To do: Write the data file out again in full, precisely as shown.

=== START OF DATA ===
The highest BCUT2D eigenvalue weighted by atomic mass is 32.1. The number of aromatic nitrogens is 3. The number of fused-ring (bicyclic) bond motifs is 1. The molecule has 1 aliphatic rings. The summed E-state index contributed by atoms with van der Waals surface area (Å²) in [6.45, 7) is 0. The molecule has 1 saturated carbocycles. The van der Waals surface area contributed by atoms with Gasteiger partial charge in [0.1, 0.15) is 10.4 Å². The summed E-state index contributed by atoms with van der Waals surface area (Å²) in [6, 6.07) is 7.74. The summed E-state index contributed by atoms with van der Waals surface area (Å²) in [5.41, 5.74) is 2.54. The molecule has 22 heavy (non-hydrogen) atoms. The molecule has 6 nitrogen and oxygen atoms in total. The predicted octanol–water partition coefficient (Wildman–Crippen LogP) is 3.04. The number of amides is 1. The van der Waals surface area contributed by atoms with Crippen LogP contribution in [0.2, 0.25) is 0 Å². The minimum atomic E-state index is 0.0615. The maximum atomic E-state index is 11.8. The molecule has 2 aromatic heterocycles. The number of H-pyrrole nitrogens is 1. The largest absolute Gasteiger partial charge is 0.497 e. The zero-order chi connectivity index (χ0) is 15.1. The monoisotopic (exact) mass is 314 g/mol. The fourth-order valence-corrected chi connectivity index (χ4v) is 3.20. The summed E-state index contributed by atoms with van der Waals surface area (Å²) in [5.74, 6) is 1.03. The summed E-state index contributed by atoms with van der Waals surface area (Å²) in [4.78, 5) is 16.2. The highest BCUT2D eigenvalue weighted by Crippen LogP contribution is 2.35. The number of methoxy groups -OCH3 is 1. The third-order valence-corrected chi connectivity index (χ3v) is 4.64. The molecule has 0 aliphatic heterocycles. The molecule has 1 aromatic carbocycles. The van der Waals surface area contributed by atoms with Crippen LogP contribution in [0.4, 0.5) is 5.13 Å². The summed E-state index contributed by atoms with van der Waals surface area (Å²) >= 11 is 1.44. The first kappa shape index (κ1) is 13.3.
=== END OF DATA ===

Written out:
The highest BCUT2D eigenvalue weighted by atomic mass is 32.1. The number of aromatic nitrogens is 3. The number of fused-ring (bicyclic) bond motifs is 1. The molecule has 1 aliphatic rings. The summed E-state index contributed by atoms with van der Waals surface area (Å²) in [6.45, 7) is 0. The molecule has 1 saturated carbocycles. The van der Waals surface area contributed by atoms with Gasteiger partial charge in [0.1, 0.15) is 10.4 Å². The summed E-state index contributed by atoms with van der Waals surface area (Å²) in [6, 6.07) is 7.74. The summed E-state index contributed by atoms with van der Waals surface area (Å²) in [5.41, 5.74) is 2.54. The molecule has 22 heavy (non-hydrogen) atoms. The molecule has 6 nitrogen and oxygen atoms in total. The predicted octanol–water partition coefficient (Wildman–Crippen LogP) is 3.04. The number of amides is 1. The van der Waals surface area contributed by atoms with Crippen LogP contribution in [0.2, 0.25) is 0 Å². The minimum atomic E-state index is 0.0615. The maximum atomic E-state index is 11.8. The molecule has 2 aromatic heterocycles. The number of H-pyrrole nitrogens is 1. The largest absolute Gasteiger partial charge is 0.497 e. The zero-order chi connectivity index (χ0) is 15.1. The monoisotopic (exact) mass is 314 g/mol. The fourth-order valence-corrected chi connectivity index (χ4v) is 3.20. The summed E-state index contributed by atoms with van der Waals surface area (Å²) in [5.74, 6) is 1.03. The summed E-state index contributed by atoms with van der Waals surface area (Å²) in [4.78, 5) is 16.2. The highest BCUT2D eigenvalue weighted by Crippen LogP contribution is 2.35. The number of methoxy groups -OCH3 is 1. The third-order valence-corrected chi connectivity index (χ3v) is 4.64. The molecule has 0 aliphatic heterocycles. The molecule has 1 aromatic carbocycles. The van der Waals surface area contributed by atoms with Crippen LogP contribution in [0.4, 0.5) is 5.13 Å². The summed E-state index contributed by atoms with van der Waals surface area (Å²) >= 11 is 1.44. The first kappa shape index (κ1) is 13.3.